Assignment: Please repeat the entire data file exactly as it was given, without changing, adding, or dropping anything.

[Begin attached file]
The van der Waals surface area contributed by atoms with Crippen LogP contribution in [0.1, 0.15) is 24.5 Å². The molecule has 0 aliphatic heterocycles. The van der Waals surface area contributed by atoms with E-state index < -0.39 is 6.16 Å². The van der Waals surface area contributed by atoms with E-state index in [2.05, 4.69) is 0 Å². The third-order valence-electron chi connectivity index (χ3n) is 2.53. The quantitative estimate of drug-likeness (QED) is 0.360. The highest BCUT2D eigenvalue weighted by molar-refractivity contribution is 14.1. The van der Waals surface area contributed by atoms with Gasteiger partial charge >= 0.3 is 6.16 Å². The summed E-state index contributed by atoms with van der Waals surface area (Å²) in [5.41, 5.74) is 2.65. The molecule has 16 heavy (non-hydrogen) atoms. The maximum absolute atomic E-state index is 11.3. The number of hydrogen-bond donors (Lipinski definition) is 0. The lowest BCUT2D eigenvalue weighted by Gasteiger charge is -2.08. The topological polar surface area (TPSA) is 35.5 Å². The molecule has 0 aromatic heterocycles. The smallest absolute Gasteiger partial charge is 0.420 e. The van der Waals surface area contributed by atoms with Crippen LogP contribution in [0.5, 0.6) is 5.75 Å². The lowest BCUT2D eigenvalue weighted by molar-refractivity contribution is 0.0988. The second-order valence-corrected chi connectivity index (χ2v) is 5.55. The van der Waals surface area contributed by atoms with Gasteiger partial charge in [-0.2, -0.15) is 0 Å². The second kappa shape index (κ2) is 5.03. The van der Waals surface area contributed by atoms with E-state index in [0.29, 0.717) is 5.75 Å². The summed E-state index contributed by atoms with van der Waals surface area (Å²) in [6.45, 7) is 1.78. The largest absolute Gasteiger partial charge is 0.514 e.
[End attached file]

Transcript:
The van der Waals surface area contributed by atoms with Crippen LogP contribution in [0.1, 0.15) is 24.5 Å². The molecule has 0 aliphatic heterocycles. The van der Waals surface area contributed by atoms with E-state index < -0.39 is 6.16 Å². The van der Waals surface area contributed by atoms with E-state index in [2.05, 4.69) is 0 Å². The third-order valence-electron chi connectivity index (χ3n) is 2.53. The quantitative estimate of drug-likeness (QED) is 0.360. The highest BCUT2D eigenvalue weighted by molar-refractivity contribution is 14.1. The van der Waals surface area contributed by atoms with Gasteiger partial charge >= 0.3 is 6.16 Å². The summed E-state index contributed by atoms with van der Waals surface area (Å²) in [5.41, 5.74) is 2.65. The molecule has 16 heavy (non-hydrogen) atoms. The maximum absolute atomic E-state index is 11.3. The number of hydrogen-bond donors (Lipinski definition) is 0. The lowest BCUT2D eigenvalue weighted by Gasteiger charge is -2.08. The topological polar surface area (TPSA) is 35.5 Å². The molecule has 0 aromatic heterocycles. The smallest absolute Gasteiger partial charge is 0.420 e. The van der Waals surface area contributed by atoms with Crippen LogP contribution in [0.5, 0.6) is 5.75 Å². The lowest BCUT2D eigenvalue weighted by molar-refractivity contribution is 0.0988. The second-order valence-corrected chi connectivity index (χ2v) is 5.55. The van der Waals surface area contributed by atoms with Gasteiger partial charge in [-0.2, -0.15) is 0 Å². The second kappa shape index (κ2) is 5.03. The van der Waals surface area contributed by atoms with E-state index in [0.29, 0.717) is 5.75 Å². The summed E-state index contributed by atoms with van der Waals surface area (Å²) in [6.45, 7) is 1.78. The largest absolute Gasteiger partial charge is 0.514 e.